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Playing God

movie review out of 4

All-Reviews.com Movie Review: Playing God

Starring: David Duchovny, Timothy Hutton
Director: Andy Wilson
Rated: R
RunTime: 94 Minutes
Release Date: October 1997
Genres: Action, Suspense, Thriller


*Also starring: Michael Massee, Angelina Jolie



Reviewer Roundup
1.  Steve Rhodes review follows movie review
2.  MrBrown read the review movie reviewvideo review
3.  Harvey Karten read the review ---

Review by Steve Rhodes
1 star out of 4

So where do you go if you're an ex-doctor with a critically wounded patient to treat? Why, an out-of-the-way biker bar, of course. Once you walk in the door with blood on your coat, they'll know you have a patient in the car and will invite you to bring the patient into the back room. They'll even be happy to assist with the operation.

As recently deposed doctor Eugene Sands, David Duchovny is the only reason to see PLAYING GOD, not that he is nearly reason enough. In his ubiquitous voice-over, he gets the best lines in Mark Haskell Smith's script. His one-liners are sometimes funny and other times wise. ("Life is all a matter of perspective," and "Hell does not always look like hell. On a good day, it can look a lot like L.A.") The promising trailers for the film contain most of the good lines.

The story opens on a drugged Eugene -- who lost his license by operating while stoned -- looking to score some heroin in a bar. When the guy next to him is blasted by some disagreeable thugs, he practices a little illegal medicine on the victim as he squirts blood everywhere. PLAYING GOD is the goriest film I've seen this year and the most gratuitously violent. When the tedious story starts dragging, as it does frequently, director Andy Wilson has someone stick something in a vein so blood can splatter the set.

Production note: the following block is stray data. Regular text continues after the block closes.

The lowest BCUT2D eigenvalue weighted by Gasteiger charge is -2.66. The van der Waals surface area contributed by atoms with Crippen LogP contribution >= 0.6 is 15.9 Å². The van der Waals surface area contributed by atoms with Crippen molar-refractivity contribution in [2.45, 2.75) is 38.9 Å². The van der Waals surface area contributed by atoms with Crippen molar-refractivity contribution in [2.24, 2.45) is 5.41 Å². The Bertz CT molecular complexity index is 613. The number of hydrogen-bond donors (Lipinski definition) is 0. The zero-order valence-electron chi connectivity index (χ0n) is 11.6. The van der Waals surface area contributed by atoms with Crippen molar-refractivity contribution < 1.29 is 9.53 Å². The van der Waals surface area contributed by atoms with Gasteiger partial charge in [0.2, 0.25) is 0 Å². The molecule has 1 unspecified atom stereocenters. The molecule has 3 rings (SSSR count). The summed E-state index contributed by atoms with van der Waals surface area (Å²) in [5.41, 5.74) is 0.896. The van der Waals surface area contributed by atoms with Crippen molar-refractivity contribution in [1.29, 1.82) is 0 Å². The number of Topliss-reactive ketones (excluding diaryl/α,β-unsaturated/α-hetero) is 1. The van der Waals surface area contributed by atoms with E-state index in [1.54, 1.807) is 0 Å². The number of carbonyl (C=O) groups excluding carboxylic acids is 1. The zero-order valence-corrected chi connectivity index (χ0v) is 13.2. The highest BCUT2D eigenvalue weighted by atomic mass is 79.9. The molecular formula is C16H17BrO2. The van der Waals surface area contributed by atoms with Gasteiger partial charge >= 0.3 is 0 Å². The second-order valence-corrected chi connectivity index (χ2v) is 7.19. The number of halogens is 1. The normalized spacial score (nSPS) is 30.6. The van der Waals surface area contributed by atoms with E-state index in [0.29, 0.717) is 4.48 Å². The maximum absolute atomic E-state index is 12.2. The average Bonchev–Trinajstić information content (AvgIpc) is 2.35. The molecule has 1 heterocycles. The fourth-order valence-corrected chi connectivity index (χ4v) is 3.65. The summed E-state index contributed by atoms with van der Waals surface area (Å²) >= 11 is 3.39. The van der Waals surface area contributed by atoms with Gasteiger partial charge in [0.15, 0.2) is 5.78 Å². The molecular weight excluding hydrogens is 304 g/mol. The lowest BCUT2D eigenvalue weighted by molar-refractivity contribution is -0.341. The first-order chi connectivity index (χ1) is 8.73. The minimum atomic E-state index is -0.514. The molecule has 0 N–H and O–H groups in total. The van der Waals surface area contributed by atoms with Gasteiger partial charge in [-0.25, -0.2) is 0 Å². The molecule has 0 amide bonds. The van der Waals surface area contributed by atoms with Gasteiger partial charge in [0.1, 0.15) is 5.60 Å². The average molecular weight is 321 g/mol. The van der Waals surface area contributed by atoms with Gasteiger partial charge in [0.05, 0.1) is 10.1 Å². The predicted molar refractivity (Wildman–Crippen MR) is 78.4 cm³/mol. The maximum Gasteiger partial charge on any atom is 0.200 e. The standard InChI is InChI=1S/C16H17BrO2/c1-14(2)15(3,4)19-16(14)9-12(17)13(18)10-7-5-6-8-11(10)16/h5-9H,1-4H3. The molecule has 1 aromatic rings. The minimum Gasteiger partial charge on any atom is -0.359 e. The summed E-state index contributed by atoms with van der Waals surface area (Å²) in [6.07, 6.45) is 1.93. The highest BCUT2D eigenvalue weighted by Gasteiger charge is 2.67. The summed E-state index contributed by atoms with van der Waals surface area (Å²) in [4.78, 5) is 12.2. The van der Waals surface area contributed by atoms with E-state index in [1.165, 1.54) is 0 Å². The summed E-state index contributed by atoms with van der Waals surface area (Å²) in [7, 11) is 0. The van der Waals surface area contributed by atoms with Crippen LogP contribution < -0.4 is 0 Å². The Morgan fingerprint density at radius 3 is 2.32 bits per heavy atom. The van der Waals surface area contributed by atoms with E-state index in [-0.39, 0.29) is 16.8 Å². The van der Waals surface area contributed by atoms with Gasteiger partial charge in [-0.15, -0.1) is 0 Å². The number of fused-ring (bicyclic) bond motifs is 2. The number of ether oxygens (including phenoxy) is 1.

Wilson's direction is aimless and confusing. When they are not throwing fits, his actors speak in whispers, which, admittedly, in this film is not necessarily a bad thing.

Timothy Hutton plays a criminal named Raymond Blossom, who takes a liking to Eugene since it was one of his men that Eugene patched up in the bar. Raymond likes him so much that he interrupts Eugene's nice heroin high by having him fetched. "Is kidnapping your only way to make new friends?" Eugene asks.

Hutton alternates between lethargy and overacting. One minute he is spaced out, and the next he has a temper tantrum. At first, the script makes him seem the good bad guy as opposed to his Estonian associates playing the bad bad guys, who attempt a world record for the most uses of the F-word in a single minute. The movie delights in attempts to shock the audience through blood and language. (I happened to glance at my wife at one point during the show, and she looked back holding her nose.)

"Tonight, I said to myself, 'I will not get high,' " Eugene tells the audience. "I might just as well have said to myself, 'Tonight, I will not breathe.' " And when the obligatory sequence comes where Eugene goes cold turkey to give up his habit, he makes it look no worse than a case of the flu. A few chocolate bars are all it takes.

Plot holes and improbabilities abound. If any of the characters were likable, the frequent required leaps of faith might begin to get on your nerves, but with this collection of lowlifes, one has trouble caring. Even the lead FBI agent in charge of the case acts like a spoiled and smart-aleck fraternity kid. Only David Duchovny gives this film any humanity and provides any respite from its oppressive storyline.

PLAYING GOD runs 1:33. It is rated R for gore, excessive violence, hard drug usage, profanity, etc. The film is not appropriate for teenagers.

Copyright 1997 Steve Rhodes

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